Friday, December 26, 2003

Bush ain't afeared of no brain wastin' disease

As Clark supporter, and fellow Rhodes Scholar, Kris Kristofferson once said, "Freedom's just another word for nothing left to lose."

Bush Still Eating Beef Despite Scare, Aide Says

CRAWFORD, Texas (Reuters) - President Bush, the former governor of the nation's top cattle state, has no plans to stop eating beef despite growing worry about mad cow disease, a White House spokesman said on Friday.

"He's continued to eat beef," White House spokesman Scott McClellan told reporters traveling with the president to his ranch. The U.S. food supply is safe and public risk from the discovery of the disease is low, McClellan added.

The president had had beef "in the last couple of days," McClellan said.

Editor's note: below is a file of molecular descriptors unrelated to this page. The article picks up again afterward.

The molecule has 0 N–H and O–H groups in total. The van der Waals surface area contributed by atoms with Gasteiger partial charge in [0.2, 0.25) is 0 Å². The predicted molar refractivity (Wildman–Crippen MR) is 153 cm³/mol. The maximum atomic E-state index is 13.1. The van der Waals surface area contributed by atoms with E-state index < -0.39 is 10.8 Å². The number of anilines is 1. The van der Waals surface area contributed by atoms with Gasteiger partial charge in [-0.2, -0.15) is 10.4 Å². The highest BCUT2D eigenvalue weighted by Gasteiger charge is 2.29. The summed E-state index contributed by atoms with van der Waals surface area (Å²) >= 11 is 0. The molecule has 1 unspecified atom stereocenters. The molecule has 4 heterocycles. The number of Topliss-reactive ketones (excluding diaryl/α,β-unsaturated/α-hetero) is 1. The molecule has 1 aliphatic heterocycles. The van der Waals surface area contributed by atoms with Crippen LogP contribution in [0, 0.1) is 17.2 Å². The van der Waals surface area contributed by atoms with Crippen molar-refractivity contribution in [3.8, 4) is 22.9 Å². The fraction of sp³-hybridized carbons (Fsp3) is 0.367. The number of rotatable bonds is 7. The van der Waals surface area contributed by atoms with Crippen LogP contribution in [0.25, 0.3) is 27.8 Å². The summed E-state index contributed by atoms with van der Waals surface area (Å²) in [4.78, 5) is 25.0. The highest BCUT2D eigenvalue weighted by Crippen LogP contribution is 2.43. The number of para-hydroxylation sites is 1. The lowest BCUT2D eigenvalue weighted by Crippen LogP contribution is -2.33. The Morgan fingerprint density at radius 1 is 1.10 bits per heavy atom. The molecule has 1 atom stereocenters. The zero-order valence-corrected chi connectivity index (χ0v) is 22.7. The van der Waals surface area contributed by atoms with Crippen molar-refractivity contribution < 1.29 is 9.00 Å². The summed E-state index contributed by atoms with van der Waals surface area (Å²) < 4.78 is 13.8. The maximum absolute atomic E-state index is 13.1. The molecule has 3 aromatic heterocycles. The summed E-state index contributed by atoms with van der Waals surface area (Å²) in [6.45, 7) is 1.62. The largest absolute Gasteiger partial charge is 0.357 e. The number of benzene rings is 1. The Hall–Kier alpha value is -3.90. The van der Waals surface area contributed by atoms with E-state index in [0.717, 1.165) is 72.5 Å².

Economic stakes in the U.S. mad cow scare rose as Venezuela and Egypt joined some two dozen nations that have halted imports of U.S. beef. Food company stocks and cattle prices tumbled as investors worried that U.S. consumers could begin to eat less beef.

The U.S. Agriculture Department quarantined a second herd of cattle in Washington state as the $27 billion U.S. cattle industry came to grips with its first case of the deadly, brain-wasting disease, first found in the United States in a dairy cow in rural Washington state.

Bush says, "Until they find it in a state I can find on a map, I ain't worrying about it."

Tuesday, December 23, 2003

Wouldn't it be cheaper just to go to fantasy baseball camp?